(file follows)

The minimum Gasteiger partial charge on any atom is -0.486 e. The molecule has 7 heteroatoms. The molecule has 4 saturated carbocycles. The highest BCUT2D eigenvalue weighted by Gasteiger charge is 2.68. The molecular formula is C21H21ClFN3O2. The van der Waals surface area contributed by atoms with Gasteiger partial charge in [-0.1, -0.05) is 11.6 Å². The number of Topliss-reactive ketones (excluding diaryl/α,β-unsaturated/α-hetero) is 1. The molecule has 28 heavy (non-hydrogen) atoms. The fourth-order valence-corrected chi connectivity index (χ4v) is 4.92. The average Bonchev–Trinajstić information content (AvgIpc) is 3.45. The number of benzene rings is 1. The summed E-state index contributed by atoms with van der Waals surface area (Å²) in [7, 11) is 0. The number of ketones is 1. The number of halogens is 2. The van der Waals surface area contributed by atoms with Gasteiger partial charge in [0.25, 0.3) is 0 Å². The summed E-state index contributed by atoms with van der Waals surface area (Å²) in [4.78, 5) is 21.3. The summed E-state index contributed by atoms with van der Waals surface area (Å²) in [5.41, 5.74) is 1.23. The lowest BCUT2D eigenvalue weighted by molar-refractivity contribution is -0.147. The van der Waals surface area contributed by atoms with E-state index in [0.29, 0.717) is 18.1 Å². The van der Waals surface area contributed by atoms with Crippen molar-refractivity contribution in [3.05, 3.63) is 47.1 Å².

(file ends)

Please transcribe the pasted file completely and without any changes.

The minimum Gasteiger partial charge on any atom is -0.486 e. The molecule has 7 heteroatoms. The molecule has 4 saturated carbocycles. The highest BCUT2D eigenvalue weighted by Gasteiger charge is 2.68. The molecular formula is C21H21ClFN3O2. The van der Waals surface area contributed by atoms with Gasteiger partial charge in [-0.1, -0.05) is 11.6 Å². The number of Topliss-reactive ketones (excluding diaryl/α,β-unsaturated/α-hetero) is 1. The molecule has 28 heavy (non-hydrogen) atoms. The fourth-order valence-corrected chi connectivity index (χ4v) is 4.92. The average Bonchev–Trinajstić information content (AvgIpc) is 3.45. The number of benzene rings is 1. The summed E-state index contributed by atoms with van der Waals surface area (Å²) in [7, 11) is 0. The number of ketones is 1. The number of halogens is 2. The van der Waals surface area contributed by atoms with Gasteiger partial charge in [0.25, 0.3) is 0 Å². The summed E-state index contributed by atoms with van der Waals surface area (Å²) in [4.78, 5) is 21.3. The summed E-state index contributed by atoms with van der Waals surface area (Å²) in [5.41, 5.74) is 1.23. The lowest BCUT2D eigenvalue weighted by molar-refractivity contribution is -0.147. The van der Waals surface area contributed by atoms with E-state index in [0.29, 0.717) is 18.1 Å². The van der Waals surface area contributed by atoms with Crippen molar-refractivity contribution in [3.05, 3.63) is 47.1 Å².